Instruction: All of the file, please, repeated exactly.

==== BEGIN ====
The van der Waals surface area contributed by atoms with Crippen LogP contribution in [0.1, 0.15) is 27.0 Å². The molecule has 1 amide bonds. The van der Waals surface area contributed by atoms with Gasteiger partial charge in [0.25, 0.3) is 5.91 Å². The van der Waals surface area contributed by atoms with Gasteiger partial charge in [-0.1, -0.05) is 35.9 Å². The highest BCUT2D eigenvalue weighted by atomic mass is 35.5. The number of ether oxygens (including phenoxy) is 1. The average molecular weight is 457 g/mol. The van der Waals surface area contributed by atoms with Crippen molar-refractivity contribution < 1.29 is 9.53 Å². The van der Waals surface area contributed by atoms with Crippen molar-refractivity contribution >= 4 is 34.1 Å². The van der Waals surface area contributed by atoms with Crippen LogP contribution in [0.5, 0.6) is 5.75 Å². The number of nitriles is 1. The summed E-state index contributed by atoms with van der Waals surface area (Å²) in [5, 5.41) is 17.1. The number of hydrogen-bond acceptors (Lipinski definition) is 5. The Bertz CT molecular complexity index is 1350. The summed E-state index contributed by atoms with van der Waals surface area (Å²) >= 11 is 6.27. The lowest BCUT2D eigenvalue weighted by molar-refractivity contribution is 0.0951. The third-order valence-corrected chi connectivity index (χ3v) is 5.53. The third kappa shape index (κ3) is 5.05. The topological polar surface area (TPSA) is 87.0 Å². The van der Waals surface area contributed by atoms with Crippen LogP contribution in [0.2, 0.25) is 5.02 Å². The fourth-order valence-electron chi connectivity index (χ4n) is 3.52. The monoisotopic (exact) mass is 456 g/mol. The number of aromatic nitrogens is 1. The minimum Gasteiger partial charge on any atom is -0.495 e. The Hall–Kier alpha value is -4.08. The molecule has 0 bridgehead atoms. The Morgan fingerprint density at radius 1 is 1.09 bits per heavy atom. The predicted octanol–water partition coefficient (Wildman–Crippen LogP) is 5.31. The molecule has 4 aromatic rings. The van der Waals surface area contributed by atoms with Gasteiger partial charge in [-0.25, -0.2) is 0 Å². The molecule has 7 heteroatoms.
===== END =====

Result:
The van der Waals surface area contributed by atoms with Crippen LogP contribution in [0.1, 0.15) is 27.0 Å². The molecule has 1 amide bonds. The van der Waals surface area contributed by atoms with Gasteiger partial charge in [0.25, 0.3) is 5.91 Å². The van der Waals surface area contributed by atoms with Gasteiger partial charge in [-0.1, -0.05) is 35.9 Å². The highest BCUT2D eigenvalue weighted by atomic mass is 35.5. The number of ether oxygens (including phenoxy) is 1. The average molecular weight is 457 g/mol. The van der Waals surface area contributed by atoms with Crippen molar-refractivity contribution < 1.29 is 9.53 Å². The van der Waals surface area contributed by atoms with Crippen molar-refractivity contribution >= 4 is 34.1 Å². The van der Waals surface area contributed by atoms with Crippen LogP contribution in [0.5, 0.6) is 5.75 Å². The number of nitriles is 1. The summed E-state index contributed by atoms with van der Waals surface area (Å²) in [5, 5.41) is 17.1. The number of hydrogen-bond acceptors (Lipinski definition) is 5. The Bertz CT molecular complexity index is 1350. The summed E-state index contributed by atoms with van der Waals surface area (Å²) >= 11 is 6.27. The lowest BCUT2D eigenvalue weighted by molar-refractivity contribution is 0.0951. The third-order valence-corrected chi connectivity index (χ3v) is 5.53. The third kappa shape index (κ3) is 5.05. The topological polar surface area (TPSA) is 87.0 Å². The van der Waals surface area contributed by atoms with Crippen LogP contribution in [0.2, 0.25) is 5.02 Å². The fourth-order valence-electron chi connectivity index (χ4n) is 3.52. The monoisotopic (exact) mass is 456 g/mol. The number of aromatic nitrogens is 1. The minimum Gasteiger partial charge on any atom is -0.495 e. The Hall–Kier alpha value is -4.08. The molecule has 0 bridgehead atoms. The Morgan fingerprint density at radius 1 is 1.09 bits per heavy atom. The predicted octanol–water partition coefficient (Wildman–Crippen LogP) is 5.31. The molecule has 4 aromatic rings. The van der Waals surface area contributed by atoms with Gasteiger partial charge in [-0.25, -0.2) is 0 Å². The molecule has 7 heteroatoms.